The number of attacks on the four cardinals for their presentation of dubia on Amoris Laetitia are mounting rapidly. Two out of three of the new American Cardinals — Joseph Tobin of Newark and Cardinal Cupich of Chicago — spoke out just yesterday against the four cardinals. Tobin, described the dubia as “troublesome” and went on to say,
The Holy Father is capturing the work of two synods, so if four cardinals say that two synods were wrong, or that somehow the Holy Father didn’t reflect what was said in those synods, I think that should be questioned. … just to simply reduce it to a ‘dubium,’ I think it is at best naive.
Cardinal Cupich took a more direct line of attack:
I think that if you begin to question the legitimacy or what is being said in such a document, do you throw into question then all the other documents that have been issued before by the other popes. So I think it’s not for the pope to respond to that, it’s a moment for anyone who has doubts to examine how they got to that position because it is a magisterial document of the Catholic Church.
That these newly minted cardinals so openly question the naivete and prudence of those who are by many years their senior is indicative of the power they feel as personal appointments of Francis. That they pose questions which seek to place the four cardinals at odds with the magisterium means that there is in an implication, at least, of schism – and even heresy.
But one bishop has now made those charges openly.
Fragkiskos Papamanolis, the bishop emeritus of Syros, Santorini, and Crete, and head of the Greek Bishops Conference, has now written an open letter to the four cardinals. Its language is striking and direct, and the accusations made therein are incredibly serious.
It is, to be blunt, the kind of language so many Catholics had hoped to see from the faithful prelates of the Church, sent in the direction of Rome.
Let it not be said that the commissars of the Dictatorship of Mercy are not men of conviction. Our translation of the full text of the letter follows.
Dearest brothers in the episcopate,
My faith in our God tells me that He cannot fail to love you. With the sincerity that comes from my heart I call you ‘dearest brothers.’
The letter you have sent to the Congregation to the Doctrine of the Faith and that was published last Monday on the site of L’Espresso has even made it to Greece.
Before publishing the document and, still more, before you drew it up, you ought to have presented yourself to the Holy Father Francis and requested that he remove you as members of the College of Cardinals.
Further, you should not have made use of the title of “Cardinal” to give prestige to what you have written, and this on account of coherence with your conscience and to alleviate the scandal you have given by writing privately.
You write that you are “deeply concerned about the true good of souls” and, indirectly, you accuse the Holy Father Francis “promoting some form of politics in the Church”. You ask that “that no one will judge us, unjustly.” He who would say the opposite of what you explicitly write would be judging you unjustly. The words you use have their meaning. The fact that you boast of the title of Cardinals does not change the meaning of the gravely offensive words for the Bishop of Rome.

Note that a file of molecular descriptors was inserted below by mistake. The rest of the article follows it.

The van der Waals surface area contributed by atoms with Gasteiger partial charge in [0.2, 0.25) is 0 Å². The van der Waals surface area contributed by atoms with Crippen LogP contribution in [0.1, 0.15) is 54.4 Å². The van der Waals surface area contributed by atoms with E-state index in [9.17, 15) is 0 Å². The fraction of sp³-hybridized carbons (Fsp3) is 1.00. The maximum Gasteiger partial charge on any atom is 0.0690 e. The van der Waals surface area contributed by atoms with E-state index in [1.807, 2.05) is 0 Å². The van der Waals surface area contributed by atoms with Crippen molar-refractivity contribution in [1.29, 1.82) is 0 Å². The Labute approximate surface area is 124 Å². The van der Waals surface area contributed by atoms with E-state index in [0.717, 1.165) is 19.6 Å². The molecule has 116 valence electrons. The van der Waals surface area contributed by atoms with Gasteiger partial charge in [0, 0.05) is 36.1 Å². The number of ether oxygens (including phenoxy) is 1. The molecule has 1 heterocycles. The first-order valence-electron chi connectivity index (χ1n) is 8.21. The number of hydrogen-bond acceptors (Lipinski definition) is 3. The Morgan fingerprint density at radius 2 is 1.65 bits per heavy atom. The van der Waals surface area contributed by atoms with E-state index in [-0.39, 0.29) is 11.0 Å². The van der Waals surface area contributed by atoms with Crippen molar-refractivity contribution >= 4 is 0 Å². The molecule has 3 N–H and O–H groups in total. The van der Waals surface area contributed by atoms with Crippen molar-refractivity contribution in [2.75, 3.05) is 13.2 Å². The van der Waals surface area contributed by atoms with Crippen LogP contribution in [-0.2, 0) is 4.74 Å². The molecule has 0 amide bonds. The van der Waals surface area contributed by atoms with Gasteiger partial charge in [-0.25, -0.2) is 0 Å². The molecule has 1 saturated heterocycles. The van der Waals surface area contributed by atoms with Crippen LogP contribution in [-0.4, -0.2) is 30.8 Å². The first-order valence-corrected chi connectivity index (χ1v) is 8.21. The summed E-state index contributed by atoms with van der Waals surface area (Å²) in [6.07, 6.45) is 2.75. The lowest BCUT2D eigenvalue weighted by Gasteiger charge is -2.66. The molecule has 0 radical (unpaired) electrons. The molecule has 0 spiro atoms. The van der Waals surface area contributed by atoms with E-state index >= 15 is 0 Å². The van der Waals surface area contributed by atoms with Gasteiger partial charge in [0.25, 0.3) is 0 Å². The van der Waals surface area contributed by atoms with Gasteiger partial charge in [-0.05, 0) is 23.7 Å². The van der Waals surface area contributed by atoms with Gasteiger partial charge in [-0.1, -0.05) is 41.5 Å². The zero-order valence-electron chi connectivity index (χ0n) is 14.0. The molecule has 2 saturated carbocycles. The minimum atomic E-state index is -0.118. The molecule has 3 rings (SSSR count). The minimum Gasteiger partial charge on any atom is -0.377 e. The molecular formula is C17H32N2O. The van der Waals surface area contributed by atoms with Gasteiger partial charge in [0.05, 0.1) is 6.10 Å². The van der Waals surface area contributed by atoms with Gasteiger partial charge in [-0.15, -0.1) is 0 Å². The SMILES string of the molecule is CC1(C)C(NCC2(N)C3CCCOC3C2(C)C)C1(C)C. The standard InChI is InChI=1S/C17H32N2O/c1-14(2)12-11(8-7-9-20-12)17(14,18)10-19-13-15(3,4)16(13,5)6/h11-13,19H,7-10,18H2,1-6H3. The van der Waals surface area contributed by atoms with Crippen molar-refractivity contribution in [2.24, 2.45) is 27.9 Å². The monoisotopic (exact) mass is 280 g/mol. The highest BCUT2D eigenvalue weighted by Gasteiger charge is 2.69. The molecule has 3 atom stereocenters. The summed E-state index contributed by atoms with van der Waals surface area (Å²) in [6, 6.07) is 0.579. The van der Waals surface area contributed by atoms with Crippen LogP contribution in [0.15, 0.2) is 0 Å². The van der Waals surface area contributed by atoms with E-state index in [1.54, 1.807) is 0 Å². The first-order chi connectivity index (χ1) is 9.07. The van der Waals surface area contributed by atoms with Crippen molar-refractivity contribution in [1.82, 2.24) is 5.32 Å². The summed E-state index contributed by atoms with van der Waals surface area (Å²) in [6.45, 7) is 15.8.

If you are “deeply concerned about the true good of souls” and moved by “an impassioned concern for the good of the faithful”, I, dearest brothers, am “deeply moved by the true good of your souls”, for your double most grave sin:
- the sin of heresy (and of apostasy? This, in fact, is the way schisms begin in the Church). From your document, it appears clearly that, in practice you do not believe in the supreme magisterial authority of the Pope, strengthened by two Synods of Bishops coming from the whole world. It seems that the Holy Spirit inspires only you and not the Vicar of Christ and not even the Bishops gathered in Synod.
- and also the more grave sin of scandal, given publicly to the Christian people throughout the whole world. Concerning this Jesus has said, “Woe to the man by whom scandal comes” (Mt 18:7). “It would be better for him to have a great millstone fastened round his neck and to be drowned in the depth of the sea” (Mt 18:6).
Impelled by the charity of Christ, I pray for you. I ask the Lord to enlighten you to accept with simplicity of heart the magisterial teaching of the Holy Father Francis.
I fear that your mental categories will find sophisticated arguments to justify your work, so as not even to consider it a sin to be subjected to the Sacrament of Penance, and that you continue to celebrate every day the Holy Mass and to receive sacrilegiously the Sacrament of the Eucharist, while you are scandalized if, in specific cases, a divorced and remarried person receives the Eucharist, and you dare to accuse the Holy Father Francis of heresy.
You know that I participated in the two Synods of the Bishops on the family and I heard your interventions. I also heard the comments that one of you made, during the break, about an affirmation contained in my intervention in the synod hall, when I said, “To sin is not easy.” This brother (one of you four), speaking with his interlocutors, modified my affirmations and put in my mouth words that I didn’t say. Further, you gave my declaration an interpretation that could not be gathered in any way from what I had affirmed.
Dearest brothers, may the Lord enlighten you to recognize as soon as possible your sin and to repair the scandal you have given.
With the charity of Christ, I greet you fraternally.
+ Frankiskos Papamanolis, o.f.m. cap
Bishop emeritus of Syros, Santorini, and Crete
President of the Episcopal Conference of Greece
(Translation provided by Roberto Tomasso. Several minor updates to the translation have been made since publication.)